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New Translation

The Harper publisher's publicity on new books arrived with the following
volume listed. Has anyone who was not involved in its production seen
it? Any comments on how it compares with the newest editions of Vermes
or of Garcia Martinez? Isn't the blurb exciting!? 

THE DEAD SEA SCROLLS: A New Translation,
by Michael Wise, Martin Abegg jr, and Edward Cook.
528 pages; Harper HC; 1996; ISBN 0-06-069200-6; $28 (sale price).

In this explosive new work, three translators at the forefront of DSS
scholarship present the first complete translation of the DSS ever
published for the general reader in any language. Each text is
accompanied by commentary, and a  thorough introduction describes the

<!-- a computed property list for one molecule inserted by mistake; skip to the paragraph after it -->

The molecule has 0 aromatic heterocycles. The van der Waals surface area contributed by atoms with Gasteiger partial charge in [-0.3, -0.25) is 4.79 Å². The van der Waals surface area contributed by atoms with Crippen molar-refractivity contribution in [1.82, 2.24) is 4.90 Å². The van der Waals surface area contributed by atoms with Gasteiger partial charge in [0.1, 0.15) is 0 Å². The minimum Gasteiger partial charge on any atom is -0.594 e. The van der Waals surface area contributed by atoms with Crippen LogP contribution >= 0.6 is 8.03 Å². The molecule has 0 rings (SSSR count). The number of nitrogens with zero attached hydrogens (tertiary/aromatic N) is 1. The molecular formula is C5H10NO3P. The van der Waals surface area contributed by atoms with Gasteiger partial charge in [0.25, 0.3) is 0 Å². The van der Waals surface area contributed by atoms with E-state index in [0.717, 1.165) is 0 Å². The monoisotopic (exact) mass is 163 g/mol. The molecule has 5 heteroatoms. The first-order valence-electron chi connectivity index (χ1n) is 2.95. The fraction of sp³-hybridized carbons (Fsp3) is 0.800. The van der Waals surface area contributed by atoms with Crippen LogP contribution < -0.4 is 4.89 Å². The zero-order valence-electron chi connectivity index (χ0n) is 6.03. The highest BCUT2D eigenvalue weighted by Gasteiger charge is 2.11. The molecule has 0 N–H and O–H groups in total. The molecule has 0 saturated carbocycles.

Scrolls' discovery, offers a summary of their contents, and discusses
who may have written them and why they were hidden. This landmark work
includes the following: Previously unknown stories about such biblical
figures as Abraham, Jacob, and Enoch -- including a work explaining why
God asked for the sacrifice of Abraham's son Isaac [etc. with several
other such descriptions of various DSS groupings]... A radical new
theory regarding the origin of the Scrolls.</endblurb>

If it has a thematic index like Gaster's older editions have, that would
be even more impressive! and useful! I just began the new term of an
undergraduate DSS course, using for translations Garcia Martinez
supplemented by Vermes. What am I missing? (The old moderated
dss@ccat.sas.upenn.edu list has been revived for course purposes, and
will carry class minutes, etc., as in spring 1995; relevant materials
will also be forwarded to ORION, and deposited on my class gopher slot
as in the past.)

Bob Kraft, UPenn